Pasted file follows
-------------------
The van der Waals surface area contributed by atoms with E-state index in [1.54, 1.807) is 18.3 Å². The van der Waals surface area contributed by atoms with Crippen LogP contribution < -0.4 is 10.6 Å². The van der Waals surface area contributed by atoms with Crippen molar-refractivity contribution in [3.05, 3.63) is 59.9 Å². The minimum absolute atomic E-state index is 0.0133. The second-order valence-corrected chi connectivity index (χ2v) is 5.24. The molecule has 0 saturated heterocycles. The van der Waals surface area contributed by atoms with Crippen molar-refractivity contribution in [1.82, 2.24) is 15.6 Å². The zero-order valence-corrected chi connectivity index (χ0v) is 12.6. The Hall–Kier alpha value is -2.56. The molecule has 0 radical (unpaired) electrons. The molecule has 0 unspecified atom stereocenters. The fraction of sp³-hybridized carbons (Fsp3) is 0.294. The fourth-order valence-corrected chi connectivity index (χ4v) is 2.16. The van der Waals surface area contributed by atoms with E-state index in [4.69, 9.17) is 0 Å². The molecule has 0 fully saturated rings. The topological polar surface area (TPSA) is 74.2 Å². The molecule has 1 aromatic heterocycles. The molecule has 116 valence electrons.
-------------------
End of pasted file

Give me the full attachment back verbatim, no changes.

The van der Waals surface area contributed by atoms with E-state index in [1.54, 1.807) is 18.3 Å². The van der Waals surface area contributed by atoms with Crippen LogP contribution < -0.4 is 10.6 Å². The van der Waals surface area contributed by atoms with Crippen molar-refractivity contribution in [3.05, 3.63) is 59.9 Å². The minimum absolute atomic E-state index is 0.0133. The second-order valence-corrected chi connectivity index (χ2v) is 5.24. The molecule has 0 saturated heterocycles. The van der Waals surface area contributed by atoms with Crippen molar-refractivity contribution in [1.82, 2.24) is 15.6 Å². The zero-order valence-corrected chi connectivity index (χ0v) is 12.6. The Hall–Kier alpha value is -2.56. The molecule has 0 radical (unpaired) electrons. The molecule has 0 unspecified atom stereocenters. The fraction of sp³-hybridized carbons (Fsp3) is 0.294. The fourth-order valence-corrected chi connectivity index (χ4v) is 2.16. The van der Waals surface area contributed by atoms with E-state index in [4.69, 9.17) is 0 Å². The molecule has 0 fully saturated rings. The topological polar surface area (TPSA) is 74.2 Å². The molecule has 1 aromatic heterocycles. The molecule has 116 valence electrons.